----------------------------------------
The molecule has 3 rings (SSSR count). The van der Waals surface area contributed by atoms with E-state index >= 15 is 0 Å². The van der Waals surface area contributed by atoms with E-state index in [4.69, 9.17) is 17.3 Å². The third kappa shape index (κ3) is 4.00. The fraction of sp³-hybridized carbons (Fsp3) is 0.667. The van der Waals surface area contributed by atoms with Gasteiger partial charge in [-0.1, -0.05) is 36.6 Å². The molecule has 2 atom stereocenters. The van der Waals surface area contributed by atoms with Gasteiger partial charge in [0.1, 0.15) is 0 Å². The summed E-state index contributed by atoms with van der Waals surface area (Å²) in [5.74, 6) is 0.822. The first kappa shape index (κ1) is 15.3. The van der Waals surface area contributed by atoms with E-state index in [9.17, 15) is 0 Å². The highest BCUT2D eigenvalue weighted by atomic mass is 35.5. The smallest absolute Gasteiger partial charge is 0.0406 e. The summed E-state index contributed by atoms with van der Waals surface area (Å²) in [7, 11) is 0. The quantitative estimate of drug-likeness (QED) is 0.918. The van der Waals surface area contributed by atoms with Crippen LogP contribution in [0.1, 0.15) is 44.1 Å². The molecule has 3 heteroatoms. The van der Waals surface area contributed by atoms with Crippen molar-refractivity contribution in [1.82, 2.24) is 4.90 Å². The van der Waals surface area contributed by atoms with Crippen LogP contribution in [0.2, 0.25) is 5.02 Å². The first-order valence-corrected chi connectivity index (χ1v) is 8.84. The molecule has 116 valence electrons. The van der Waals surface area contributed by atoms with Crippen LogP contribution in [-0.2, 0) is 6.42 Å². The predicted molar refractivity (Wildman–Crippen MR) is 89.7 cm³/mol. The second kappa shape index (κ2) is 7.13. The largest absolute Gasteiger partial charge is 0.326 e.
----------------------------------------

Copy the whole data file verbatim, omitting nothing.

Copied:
The molecule has 3 rings (SSSR count). The van der Waals surface area contributed by atoms with E-state index >= 15 is 0 Å². The van der Waals surface area contributed by atoms with E-state index in [4.69, 9.17) is 17.3 Å². The third kappa shape index (κ3) is 4.00. The fraction of sp³-hybridized carbons (Fsp3) is 0.667. The van der Waals surface area contributed by atoms with Gasteiger partial charge in [-0.1, -0.05) is 36.6 Å². The molecule has 2 atom stereocenters. The van der Waals surface area contributed by atoms with Gasteiger partial charge in [0.1, 0.15) is 0 Å². The summed E-state index contributed by atoms with van der Waals surface area (Å²) in [5.74, 6) is 0.822. The first kappa shape index (κ1) is 15.3. The van der Waals surface area contributed by atoms with E-state index in [9.17, 15) is 0 Å². The highest BCUT2D eigenvalue weighted by atomic mass is 35.5. The smallest absolute Gasteiger partial charge is 0.0406 e. The summed E-state index contributed by atoms with van der Waals surface area (Å²) in [7, 11) is 0. The quantitative estimate of drug-likeness (QED) is 0.918. The van der Waals surface area contributed by atoms with Crippen LogP contribution in [0.1, 0.15) is 44.1 Å². The molecule has 3 heteroatoms. The van der Waals surface area contributed by atoms with Crippen molar-refractivity contribution in [1.82, 2.24) is 4.90 Å². The van der Waals surface area contributed by atoms with Crippen LogP contribution in [0.2, 0.25) is 5.02 Å². The first-order valence-corrected chi connectivity index (χ1v) is 8.84. The molecule has 116 valence electrons. The van der Waals surface area contributed by atoms with Crippen LogP contribution in [-0.2, 0) is 6.42 Å². The predicted molar refractivity (Wildman–Crippen MR) is 89.7 cm³/mol. The second kappa shape index (κ2) is 7.13. The largest absolute Gasteiger partial charge is 0.326 e.